Paul Lachine

El tambaleante oeste

CHARLESTON, CAROLINA DEL SUR – A principios de la crisis financiera, un importante inversor en mercados emergentes me dijo: «Esta no es una crisis financiera mundial, sino semimundial». Tenía razón: era en realidad una crisis de los Estados Unidos, Europa y Japón. Entre los mercados emergentes, solo Europa del Este se vio fuertemente afectada. De hecho, la crisis señala la toma de la delantera por parte de las economías emergentes respecto de los países occidentales más importantes, con enormes consecuencias mundiales en términos de equilibrio de poder, finanzas, política y economía.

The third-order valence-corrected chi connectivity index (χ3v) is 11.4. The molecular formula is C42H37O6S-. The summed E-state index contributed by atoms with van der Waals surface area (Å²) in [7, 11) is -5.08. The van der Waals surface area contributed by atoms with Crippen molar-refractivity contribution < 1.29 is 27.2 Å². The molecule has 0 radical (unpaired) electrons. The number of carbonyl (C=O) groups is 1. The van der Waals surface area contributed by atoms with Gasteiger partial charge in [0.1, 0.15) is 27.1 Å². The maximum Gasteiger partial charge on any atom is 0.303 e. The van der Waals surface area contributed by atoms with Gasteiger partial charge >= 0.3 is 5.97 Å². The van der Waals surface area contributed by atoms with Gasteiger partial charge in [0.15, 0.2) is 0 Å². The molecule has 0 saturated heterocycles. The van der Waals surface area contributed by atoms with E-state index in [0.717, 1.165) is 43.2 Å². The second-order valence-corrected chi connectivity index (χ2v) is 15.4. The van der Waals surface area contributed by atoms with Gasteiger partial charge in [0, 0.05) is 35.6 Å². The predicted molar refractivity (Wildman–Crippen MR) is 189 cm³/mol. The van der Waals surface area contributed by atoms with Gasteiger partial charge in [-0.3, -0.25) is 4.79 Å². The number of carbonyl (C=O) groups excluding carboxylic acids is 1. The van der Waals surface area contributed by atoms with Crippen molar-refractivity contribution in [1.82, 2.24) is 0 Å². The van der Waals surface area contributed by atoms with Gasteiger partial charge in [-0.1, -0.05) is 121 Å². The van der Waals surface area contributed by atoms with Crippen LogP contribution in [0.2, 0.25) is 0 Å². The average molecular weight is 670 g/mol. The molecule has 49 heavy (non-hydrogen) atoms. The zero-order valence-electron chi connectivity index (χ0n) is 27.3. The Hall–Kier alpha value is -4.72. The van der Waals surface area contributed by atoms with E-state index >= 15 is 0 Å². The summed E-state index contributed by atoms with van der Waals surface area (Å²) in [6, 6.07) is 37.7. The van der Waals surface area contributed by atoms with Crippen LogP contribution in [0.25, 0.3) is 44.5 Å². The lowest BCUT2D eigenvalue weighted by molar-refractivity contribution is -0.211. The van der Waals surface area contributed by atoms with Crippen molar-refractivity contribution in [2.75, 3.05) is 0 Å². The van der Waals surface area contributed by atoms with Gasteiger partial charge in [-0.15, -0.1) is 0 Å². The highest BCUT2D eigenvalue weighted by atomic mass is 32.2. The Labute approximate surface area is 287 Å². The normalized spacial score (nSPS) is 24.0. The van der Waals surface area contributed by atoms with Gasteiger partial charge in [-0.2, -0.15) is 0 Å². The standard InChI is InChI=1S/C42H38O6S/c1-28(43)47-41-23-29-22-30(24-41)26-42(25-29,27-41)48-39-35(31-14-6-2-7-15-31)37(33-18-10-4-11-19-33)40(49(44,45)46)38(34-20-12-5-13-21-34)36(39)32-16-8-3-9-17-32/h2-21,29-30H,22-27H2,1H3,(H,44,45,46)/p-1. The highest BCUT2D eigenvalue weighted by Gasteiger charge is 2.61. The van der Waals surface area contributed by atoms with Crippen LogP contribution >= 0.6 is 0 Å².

La crisis de la deuda soberana en la zona del euro parece haber sido la crisis financiera peor gestionada desde la cesación de pagos de Argentina en 2001. Los líderes de la Unión Europea y la zona del euro han logrado desacreditarse fuertemente a sí mismos. Europa necesita cambios institucionales mucho más fundamentales que los discutidos hasta el momento.

El Fondo Monetario Internacional nunca ha apostado sumas tan grandes a un único país como lo ha hecho con Grecia. Como resultado, el FMI, custodio de parte de las reservas internacionales mantenidas por los bancos centrales del mundo, se expone a perder decenas de millardos de dólares.

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